By linking with live streaming service providers, Mediacorp is also able to stay updated on the latest trends and constantly engage their audience in a wide variety of topics. Furthermore, with the subscription of services, Singaporeans may be able to witness exclusive content like e-sports and live coverage of major events like the upcoming Olympics. This may bring huge positive effects in uniting Singaporeans together to support national teams.

Licensed live streaming platforms provide the audience in Singapore with an alternative for consuming media content. They portray live streaming as a safer option due to better regulation of content, thus protecting race and religious harmony. A great example would be the launch of Mediacorp’s live streaming service ‘Toggle’. Toggle provides content from free-to-air channels and also original content not found on local television. This option is excellent as Singaporeans are able to access local content without needing to go through non-licensed platforms. Non-licensed platforms may contain a wide variety of content, sometimes containing mature or even harmful content illegal in some countries. This could affect Singapore’s youths and young children who are not supposed to be exposed to such content and lead to adverse effects on their behavior. At times, this service is also available at a cheaper rate or even for free, making it the latest promotions not the best for the nation.

Growth of Licensed Live Streaming Platforms

Since the implementation of Singapore’s Broadcasting (Class License) Notification in 1996, the Media Development Authority (MDA) (now Infocomm Media Development Authority or IMDA) has regularly licensed broadcast services and channel operators for the simultaneous conveyance of moving images and sounds over the internet. Until recently, attempts at developing live streaming platforms have been seen as extensions of existing free-to-air and subscription-based television services, such as Toggle, TVMobile, and Singtel’s mioTV. Deployment of these platforms was rare, attributed to the generally high cost of live broadcasting compared to Video-On-Demand services, as well as high entry barriers, limited mobility of viewers, and regulatory obligations to categorize live content for age-appropriateness. Live broadcasts were also available for marketing events or special web features by non-broadcasting companies, although there existed no data on the extent of these activities. As such, overseas live streaming providers have had little impact on Singaporean audiences. The new live streaming trend considered in this paper stems from globally accessible content sharing platforms such as, Ustream, and YouTube Live, which have been gaining traction not only in offering user-created content but also in the acquisition of broadcasting rights for major music, sporting, and entertainment events. It is this type of service now regulated under the Internet Code of Practice, and it is unlikely that overseas providers who fall under the licensing requirement will geo-block access from Singaporean users.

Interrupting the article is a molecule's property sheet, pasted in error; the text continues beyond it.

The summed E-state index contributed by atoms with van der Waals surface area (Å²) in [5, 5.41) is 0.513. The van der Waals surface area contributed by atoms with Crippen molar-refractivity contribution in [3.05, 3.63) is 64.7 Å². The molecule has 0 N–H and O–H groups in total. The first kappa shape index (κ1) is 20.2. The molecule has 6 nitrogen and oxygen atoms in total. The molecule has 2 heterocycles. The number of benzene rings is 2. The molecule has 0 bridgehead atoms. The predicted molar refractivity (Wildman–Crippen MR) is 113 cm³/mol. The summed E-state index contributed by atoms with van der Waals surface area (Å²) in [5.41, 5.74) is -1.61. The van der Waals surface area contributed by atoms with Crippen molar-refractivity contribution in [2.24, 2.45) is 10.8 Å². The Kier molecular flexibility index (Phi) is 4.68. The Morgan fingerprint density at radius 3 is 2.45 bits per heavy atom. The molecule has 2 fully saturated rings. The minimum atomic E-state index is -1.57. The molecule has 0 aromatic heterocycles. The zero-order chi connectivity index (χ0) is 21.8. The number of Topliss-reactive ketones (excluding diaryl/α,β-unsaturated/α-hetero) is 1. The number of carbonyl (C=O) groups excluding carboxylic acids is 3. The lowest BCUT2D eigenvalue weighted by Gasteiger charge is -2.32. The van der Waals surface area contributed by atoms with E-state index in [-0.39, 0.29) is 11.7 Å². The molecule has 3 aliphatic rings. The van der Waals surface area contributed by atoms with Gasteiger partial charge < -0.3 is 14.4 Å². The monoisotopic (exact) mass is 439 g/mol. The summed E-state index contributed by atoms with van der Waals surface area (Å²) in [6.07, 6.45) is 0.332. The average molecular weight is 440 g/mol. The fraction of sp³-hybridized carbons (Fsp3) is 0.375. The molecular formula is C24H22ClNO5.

Compliance Challenges for Content Creators

Another significant concern is the MDA’s extension of the Public Service Broadcast (PSB) Programmes code and television advertisements and sponsorship code to regulate internet content. Initially intended to educate viewers on societal requirements across different age groups, PSB programs must also exhibit a quality that distinguishes them from commercial TV programs and remain free from partisan views. This further restricts the content that can be shown and may lead to self-censorship to avoid conflicts with regulations. Advertisement guidelines, although similar to general regulations, emphasize that advertisements should not damage the reputation or integrity of Singapore. Consequently, some content creators may choose to avoid advertisements altogether to prevent potential conflicts with regulations, affecting those who rely on advertisements to fund their projects or websites.